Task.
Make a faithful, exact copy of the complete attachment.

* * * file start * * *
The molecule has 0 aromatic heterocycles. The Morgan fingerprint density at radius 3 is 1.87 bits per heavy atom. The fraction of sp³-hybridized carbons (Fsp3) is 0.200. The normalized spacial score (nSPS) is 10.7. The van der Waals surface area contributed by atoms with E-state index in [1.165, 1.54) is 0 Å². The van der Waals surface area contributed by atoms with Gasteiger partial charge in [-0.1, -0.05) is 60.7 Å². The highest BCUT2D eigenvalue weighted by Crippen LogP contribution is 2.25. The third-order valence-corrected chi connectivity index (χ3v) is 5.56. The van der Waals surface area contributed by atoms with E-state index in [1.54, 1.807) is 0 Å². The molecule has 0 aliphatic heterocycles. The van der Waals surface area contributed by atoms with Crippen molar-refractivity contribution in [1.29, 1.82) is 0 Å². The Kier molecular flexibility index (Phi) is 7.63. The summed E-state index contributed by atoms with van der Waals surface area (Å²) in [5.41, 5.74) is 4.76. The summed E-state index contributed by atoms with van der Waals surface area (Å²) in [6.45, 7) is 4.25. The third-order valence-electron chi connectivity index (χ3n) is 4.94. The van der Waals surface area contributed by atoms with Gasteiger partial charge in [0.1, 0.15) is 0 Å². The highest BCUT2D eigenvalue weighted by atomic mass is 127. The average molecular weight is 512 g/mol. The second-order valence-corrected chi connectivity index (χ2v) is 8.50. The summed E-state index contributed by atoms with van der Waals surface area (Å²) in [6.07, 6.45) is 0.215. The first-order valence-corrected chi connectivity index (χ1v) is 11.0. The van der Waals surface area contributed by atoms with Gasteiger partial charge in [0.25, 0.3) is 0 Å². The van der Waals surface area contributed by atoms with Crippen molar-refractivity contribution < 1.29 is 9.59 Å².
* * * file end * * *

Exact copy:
The molecule has 0 aromatic heterocycles. The Morgan fingerprint density at radius 3 is 1.87 bits per heavy atom. The fraction of sp³-hybridized carbons (Fsp3) is 0.200. The normalized spacial score (nSPS) is 10.7. The van der Waals surface area contributed by atoms with E-state index in [1.165, 1.54) is 0 Å². The van der Waals surface area contributed by atoms with Gasteiger partial charge in [-0.1, -0.05) is 60.7 Å². The highest BCUT2D eigenvalue weighted by Crippen LogP contribution is 2.25. The third-order valence-corrected chi connectivity index (χ3v) is 5.56. The van der Waals surface area contributed by atoms with E-state index in [1.54, 1.807) is 0 Å². The molecule has 0 aliphatic heterocycles. The van der Waals surface area contributed by atoms with Crippen molar-refractivity contribution in [1.29, 1.82) is 0 Å². The Kier molecular flexibility index (Phi) is 7.63. The summed E-state index contributed by atoms with van der Waals surface area (Å²) in [5.41, 5.74) is 4.76. The summed E-state index contributed by atoms with van der Waals surface area (Å²) in [6.45, 7) is 4.25. The third-order valence-electron chi connectivity index (χ3n) is 4.94. The van der Waals surface area contributed by atoms with Gasteiger partial charge in [0.1, 0.15) is 0 Å². The highest BCUT2D eigenvalue weighted by atomic mass is 127. The average molecular weight is 512 g/mol. The second-order valence-corrected chi connectivity index (χ2v) is 8.50. The summed E-state index contributed by atoms with van der Waals surface area (Å²) in [6.07, 6.45) is 0.215. The first-order valence-corrected chi connectivity index (χ1v) is 11.0. The van der Waals surface area contributed by atoms with Gasteiger partial charge in [0.25, 0.3) is 0 Å². The van der Waals surface area contributed by atoms with Crippen molar-refractivity contribution < 1.29 is 9.59 Å².